Before assuming that everyone in the room has experience in the subject matter, find out what they already know. One of the most important principles of adult learning is that people need something to hang the new learning or information on. This can be achieved by:
– Using Visuals. Passing around photographs or showing a video clip related to the topic you are about to explore is an effective way to generate thinking about the subject matter and to find out what the participants know. For example, the instructors used photographs of the different types of scaffolds used in construction to trigger what participants already knew about selecting the right scaffold for the right project. Not only did this activate their prior knowledge, which is key to helping people learn – but it also provided valuable information about what participants did not yet know.
– Posing questions. Active questioning aids participants in remembering what they already grasp about a subject. In addition, peers are able to learn from other participants’ responses. Sharing information with peers not only helps participants to recall their knowledge, but also gets them bought in to the subject matter.
4. Work Backwards from Your Objectives
Now you are ready to share the workshop’s objectives. The point of this exercise is to work out what the participants need to know by the end of the day – or hour – you have with them. To follow this principle effectively:
– Have specific & measurable objectives. As one instructor put it, “… you have to work backwards to go forward.” When sharing workshop objectives with your audience, it is best practice to frame this stage with the statement, “By the end of this workshop participants will be able to…’”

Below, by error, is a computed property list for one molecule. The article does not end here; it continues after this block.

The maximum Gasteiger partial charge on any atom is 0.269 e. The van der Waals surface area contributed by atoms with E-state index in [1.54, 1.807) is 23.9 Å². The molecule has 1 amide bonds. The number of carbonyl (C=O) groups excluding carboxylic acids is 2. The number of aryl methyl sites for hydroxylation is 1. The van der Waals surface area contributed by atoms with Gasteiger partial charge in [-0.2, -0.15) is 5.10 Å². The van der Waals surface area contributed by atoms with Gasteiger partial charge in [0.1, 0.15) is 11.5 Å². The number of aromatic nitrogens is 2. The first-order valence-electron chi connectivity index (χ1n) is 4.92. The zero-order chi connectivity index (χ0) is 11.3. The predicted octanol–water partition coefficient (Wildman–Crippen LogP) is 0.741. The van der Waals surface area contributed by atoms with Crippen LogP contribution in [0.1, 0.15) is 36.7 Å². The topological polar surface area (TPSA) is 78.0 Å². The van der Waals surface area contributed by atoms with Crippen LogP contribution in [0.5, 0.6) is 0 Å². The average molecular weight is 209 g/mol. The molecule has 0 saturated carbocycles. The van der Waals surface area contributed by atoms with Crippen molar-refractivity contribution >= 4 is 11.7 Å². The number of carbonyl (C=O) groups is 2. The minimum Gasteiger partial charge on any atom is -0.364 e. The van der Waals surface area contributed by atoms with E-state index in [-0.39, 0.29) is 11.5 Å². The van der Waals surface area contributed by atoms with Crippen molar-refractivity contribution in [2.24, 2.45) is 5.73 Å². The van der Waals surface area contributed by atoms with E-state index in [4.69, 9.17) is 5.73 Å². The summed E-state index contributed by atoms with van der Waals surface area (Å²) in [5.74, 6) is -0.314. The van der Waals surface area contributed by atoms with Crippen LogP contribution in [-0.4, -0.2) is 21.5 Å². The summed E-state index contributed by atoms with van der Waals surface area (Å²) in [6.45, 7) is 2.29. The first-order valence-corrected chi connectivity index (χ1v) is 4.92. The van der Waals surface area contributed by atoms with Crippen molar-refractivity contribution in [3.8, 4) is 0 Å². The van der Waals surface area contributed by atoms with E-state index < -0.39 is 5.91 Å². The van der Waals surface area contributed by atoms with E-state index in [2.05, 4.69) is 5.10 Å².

– Choose the appropriate volume of content. While it can be tempting to share absolutely everything you know on a subject, exploring a subject in depth rather than breadth is often the best approach. In response to one instructor presenting on the effective use of different types of hammers, another instructor commented, “You took a small thing and made it huge.” This shows that by being deliberate in your focus, you are most likely to engage rather than overwhelm your audience.
5. Appeal to Emotion as Well as Logic
If you followed the above steps, you likely succeeded in ‘hooking’ your audience into a receptive state to learn. While you have convinced them logically that you have something value-add to share, you have also connected with them emotionally. In the words of one instructor, the first few minutes of the workshop should “leave them wanting more.” Once you have accomplished this, participants will be open and ready to learn.
These instructors did this so effectively as I coached them to enhance their training throughout the week, that I ended up learning a thing or two from them about asbestos, load calculations and hand tools – subjects which up until that point, I had little knowledge of at all! Their ability to engage a construction novice like myself, in such specialized areas, clearly demonstrates that finding that hook with your audience, in any industry, is a big part of what being a true professional is all about.
** LIUNA Training’s Annual Instructor Conference (AIC) is attended by over 300 of its labor instructors annually. At AIC, instructors continue their professional development and gain accredited professional certification as adult education and training professionals.
* Berkeley LTC is an educational consulting company that specializes in experiential learning, curriculum design, instructor development, and reflective practice.